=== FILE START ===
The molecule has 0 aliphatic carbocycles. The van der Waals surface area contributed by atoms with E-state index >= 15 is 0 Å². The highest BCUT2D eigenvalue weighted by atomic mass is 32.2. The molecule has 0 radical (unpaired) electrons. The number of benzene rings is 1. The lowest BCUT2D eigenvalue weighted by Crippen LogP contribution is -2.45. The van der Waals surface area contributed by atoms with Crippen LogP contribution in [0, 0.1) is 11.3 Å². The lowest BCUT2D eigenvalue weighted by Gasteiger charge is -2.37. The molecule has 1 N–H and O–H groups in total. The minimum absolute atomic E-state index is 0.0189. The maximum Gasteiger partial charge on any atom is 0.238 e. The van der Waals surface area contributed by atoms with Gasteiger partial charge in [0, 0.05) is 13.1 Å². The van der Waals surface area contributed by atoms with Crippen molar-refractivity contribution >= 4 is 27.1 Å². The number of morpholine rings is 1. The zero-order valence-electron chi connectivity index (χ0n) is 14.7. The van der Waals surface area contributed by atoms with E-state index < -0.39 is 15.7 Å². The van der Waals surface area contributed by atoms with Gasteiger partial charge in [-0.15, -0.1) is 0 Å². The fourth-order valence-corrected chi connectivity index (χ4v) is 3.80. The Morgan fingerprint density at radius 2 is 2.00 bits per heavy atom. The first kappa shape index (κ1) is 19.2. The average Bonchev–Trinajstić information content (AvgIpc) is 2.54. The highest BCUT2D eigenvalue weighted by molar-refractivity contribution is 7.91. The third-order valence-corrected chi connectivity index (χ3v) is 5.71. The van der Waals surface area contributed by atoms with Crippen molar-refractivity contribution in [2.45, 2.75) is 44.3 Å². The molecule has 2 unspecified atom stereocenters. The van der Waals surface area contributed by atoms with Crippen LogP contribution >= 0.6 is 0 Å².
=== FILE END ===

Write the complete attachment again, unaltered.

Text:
The molecule has 0 aliphatic carbocycles. The van der Waals surface area contributed by atoms with E-state index >= 15 is 0 Å². The highest BCUT2D eigenvalue weighted by atomic mass is 32.2. The molecule has 0 radical (unpaired) electrons. The number of benzene rings is 1. The lowest BCUT2D eigenvalue weighted by Crippen LogP contribution is -2.45. The van der Waals surface area contributed by atoms with Crippen LogP contribution in [0, 0.1) is 11.3 Å². The lowest BCUT2D eigenvalue weighted by Gasteiger charge is -2.37. The molecule has 1 N–H and O–H groups in total. The minimum absolute atomic E-state index is 0.0189. The maximum Gasteiger partial charge on any atom is 0.238 e. The van der Waals surface area contributed by atoms with Gasteiger partial charge in [0, 0.05) is 13.1 Å². The van der Waals surface area contributed by atoms with Crippen molar-refractivity contribution >= 4 is 27.1 Å². The number of morpholine rings is 1. The zero-order valence-electron chi connectivity index (χ0n) is 14.7. The van der Waals surface area contributed by atoms with E-state index < -0.39 is 15.7 Å². The van der Waals surface area contributed by atoms with Gasteiger partial charge in [-0.15, -0.1) is 0 Å². The fourth-order valence-corrected chi connectivity index (χ4v) is 3.80. The Morgan fingerprint density at radius 2 is 2.00 bits per heavy atom. The first kappa shape index (κ1) is 19.2. The average Bonchev–Trinajstić information content (AvgIpc) is 2.54. The highest BCUT2D eigenvalue weighted by molar-refractivity contribution is 7.91. The third-order valence-corrected chi connectivity index (χ3v) is 5.71. The van der Waals surface area contributed by atoms with Crippen molar-refractivity contribution in [2.45, 2.75) is 44.3 Å². The molecule has 2 unspecified atom stereocenters. The van der Waals surface area contributed by atoms with Crippen LogP contribution >= 0.6 is 0 Å².